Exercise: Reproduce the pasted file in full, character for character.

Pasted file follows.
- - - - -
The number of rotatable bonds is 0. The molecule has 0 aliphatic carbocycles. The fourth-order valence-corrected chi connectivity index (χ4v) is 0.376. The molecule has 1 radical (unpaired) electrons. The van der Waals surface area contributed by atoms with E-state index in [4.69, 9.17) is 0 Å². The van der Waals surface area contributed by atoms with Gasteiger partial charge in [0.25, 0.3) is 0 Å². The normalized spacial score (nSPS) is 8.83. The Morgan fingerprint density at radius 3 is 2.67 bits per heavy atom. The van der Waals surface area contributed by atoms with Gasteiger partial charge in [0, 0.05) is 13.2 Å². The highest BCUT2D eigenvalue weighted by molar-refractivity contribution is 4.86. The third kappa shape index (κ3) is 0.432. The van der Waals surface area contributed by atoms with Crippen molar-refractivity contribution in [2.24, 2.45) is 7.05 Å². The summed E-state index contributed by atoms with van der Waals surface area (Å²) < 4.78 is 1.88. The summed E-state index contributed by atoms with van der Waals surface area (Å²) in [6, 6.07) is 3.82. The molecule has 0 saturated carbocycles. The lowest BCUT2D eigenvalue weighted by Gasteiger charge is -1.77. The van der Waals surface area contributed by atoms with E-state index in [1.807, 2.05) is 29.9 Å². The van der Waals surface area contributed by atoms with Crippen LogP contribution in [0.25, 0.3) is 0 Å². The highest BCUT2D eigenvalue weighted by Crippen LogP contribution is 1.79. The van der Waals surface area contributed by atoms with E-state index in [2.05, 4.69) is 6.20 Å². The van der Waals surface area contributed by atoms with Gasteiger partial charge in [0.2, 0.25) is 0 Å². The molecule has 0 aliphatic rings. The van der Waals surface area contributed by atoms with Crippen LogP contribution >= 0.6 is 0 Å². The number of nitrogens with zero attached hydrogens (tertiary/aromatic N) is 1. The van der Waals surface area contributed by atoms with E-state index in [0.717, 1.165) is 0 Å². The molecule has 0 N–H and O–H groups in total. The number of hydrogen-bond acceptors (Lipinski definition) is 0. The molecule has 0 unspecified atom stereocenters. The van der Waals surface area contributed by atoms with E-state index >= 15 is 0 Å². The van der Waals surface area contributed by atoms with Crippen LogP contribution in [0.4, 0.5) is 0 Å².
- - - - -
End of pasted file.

The number of rotatable bonds is 0. The molecule has 0 aliphatic carbocycles. The fourth-order valence-corrected chi connectivity index (χ4v) is 0.376. The molecule has 1 radical (unpaired) electrons. The van der Waals surface area contributed by atoms with E-state index in [4.69, 9.17) is 0 Å². The van der Waals surface area contributed by atoms with Gasteiger partial charge in [0.25, 0.3) is 0 Å². The normalized spacial score (nSPS) is 8.83. The Morgan fingerprint density at radius 3 is 2.67 bits per heavy atom. The van der Waals surface area contributed by atoms with Gasteiger partial charge in [0, 0.05) is 13.2 Å². The highest BCUT2D eigenvalue weighted by molar-refractivity contribution is 4.86. The third kappa shape index (κ3) is 0.432. The van der Waals surface area contributed by atoms with Crippen molar-refractivity contribution in [2.24, 2.45) is 7.05 Å². The summed E-state index contributed by atoms with van der Waals surface area (Å²) < 4.78 is 1.88. The summed E-state index contributed by atoms with van der Waals surface area (Å²) in [6, 6.07) is 3.82. The molecule has 0 saturated carbocycles. The lowest BCUT2D eigenvalue weighted by Gasteiger charge is -1.77. The van der Waals surface area contributed by atoms with E-state index in [1.807, 2.05) is 29.9 Å². The van der Waals surface area contributed by atoms with Crippen LogP contribution in [0.25, 0.3) is 0 Å². The highest BCUT2D eigenvalue weighted by Crippen LogP contribution is 1.79. The van der Waals surface area contributed by atoms with E-state index in [2.05, 4.69) is 6.20 Å². The van der Waals surface area contributed by atoms with Gasteiger partial charge in [0.2, 0.25) is 0 Å². The molecule has 0 aliphatic rings. The van der Waals surface area contributed by atoms with Crippen LogP contribution >= 0.6 is 0 Å². The number of nitrogens with zero attached hydrogens (tertiary/aromatic N) is 1. The van der Waals surface area contributed by atoms with E-state index in [0.717, 1.165) is 0 Å². The molecule has 0 N–H and O–H groups in total. The number of hydrogen-bond acceptors (Lipinski definition) is 0. The molecule has 0 unspecified atom stereocenters. The van der Waals surface area contributed by atoms with E-state index >= 15 is 0 Å². The van der Waals surface area contributed by atoms with Crippen LogP contribution in [0.4, 0.5) is 0 Å².